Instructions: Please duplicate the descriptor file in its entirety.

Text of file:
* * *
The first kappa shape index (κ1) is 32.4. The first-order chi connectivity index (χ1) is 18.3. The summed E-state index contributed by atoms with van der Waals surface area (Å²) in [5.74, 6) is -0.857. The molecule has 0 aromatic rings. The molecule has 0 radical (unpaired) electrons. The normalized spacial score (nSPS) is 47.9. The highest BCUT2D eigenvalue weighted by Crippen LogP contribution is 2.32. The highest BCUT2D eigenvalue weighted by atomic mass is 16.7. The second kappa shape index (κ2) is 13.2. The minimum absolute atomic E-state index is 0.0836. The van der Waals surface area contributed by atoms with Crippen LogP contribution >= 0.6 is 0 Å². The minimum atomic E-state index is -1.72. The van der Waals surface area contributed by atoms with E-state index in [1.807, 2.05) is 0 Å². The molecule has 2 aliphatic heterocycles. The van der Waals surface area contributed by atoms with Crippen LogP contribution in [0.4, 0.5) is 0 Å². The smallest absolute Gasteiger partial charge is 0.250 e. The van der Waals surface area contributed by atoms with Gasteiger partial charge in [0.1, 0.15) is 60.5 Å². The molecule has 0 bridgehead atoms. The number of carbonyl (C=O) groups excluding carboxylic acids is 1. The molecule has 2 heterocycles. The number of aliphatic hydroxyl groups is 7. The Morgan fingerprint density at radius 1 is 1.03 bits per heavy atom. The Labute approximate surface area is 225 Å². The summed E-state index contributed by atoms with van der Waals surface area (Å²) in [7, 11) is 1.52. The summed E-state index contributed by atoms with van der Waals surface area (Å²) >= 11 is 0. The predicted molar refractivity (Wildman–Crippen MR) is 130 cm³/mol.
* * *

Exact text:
The first kappa shape index (κ1) is 32.4. The first-order chi connectivity index (χ1) is 18.3. The summed E-state index contributed by atoms with van der Waals surface area (Å²) in [5.74, 6) is -0.857. The molecule has 0 aromatic rings. The molecule has 0 radical (unpaired) electrons. The normalized spacial score (nSPS) is 47.9. The highest BCUT2D eigenvalue weighted by Crippen LogP contribution is 2.32. The highest BCUT2D eigenvalue weighted by atomic mass is 16.7. The second kappa shape index (κ2) is 13.2. The minimum absolute atomic E-state index is 0.0836. The van der Waals surface area contributed by atoms with Crippen LogP contribution >= 0.6 is 0 Å². The minimum atomic E-state index is -1.72. The van der Waals surface area contributed by atoms with E-state index in [1.807, 2.05) is 0 Å². The molecule has 2 aliphatic heterocycles. The van der Waals surface area contributed by atoms with Crippen LogP contribution in [0.4, 0.5) is 0 Å². The smallest absolute Gasteiger partial charge is 0.250 e. The van der Waals surface area contributed by atoms with Gasteiger partial charge in [0.1, 0.15) is 60.5 Å². The molecule has 0 bridgehead atoms. The number of carbonyl (C=O) groups excluding carboxylic acids is 1. The molecule has 2 heterocycles. The number of aliphatic hydroxyl groups is 7. The Morgan fingerprint density at radius 1 is 1.03 bits per heavy atom. The Labute approximate surface area is 225 Å². The summed E-state index contributed by atoms with van der Waals surface area (Å²) in [7, 11) is 1.52. The summed E-state index contributed by atoms with van der Waals surface area (Å²) >= 11 is 0. The predicted molar refractivity (Wildman–Crippen MR) is 130 cm³/mol.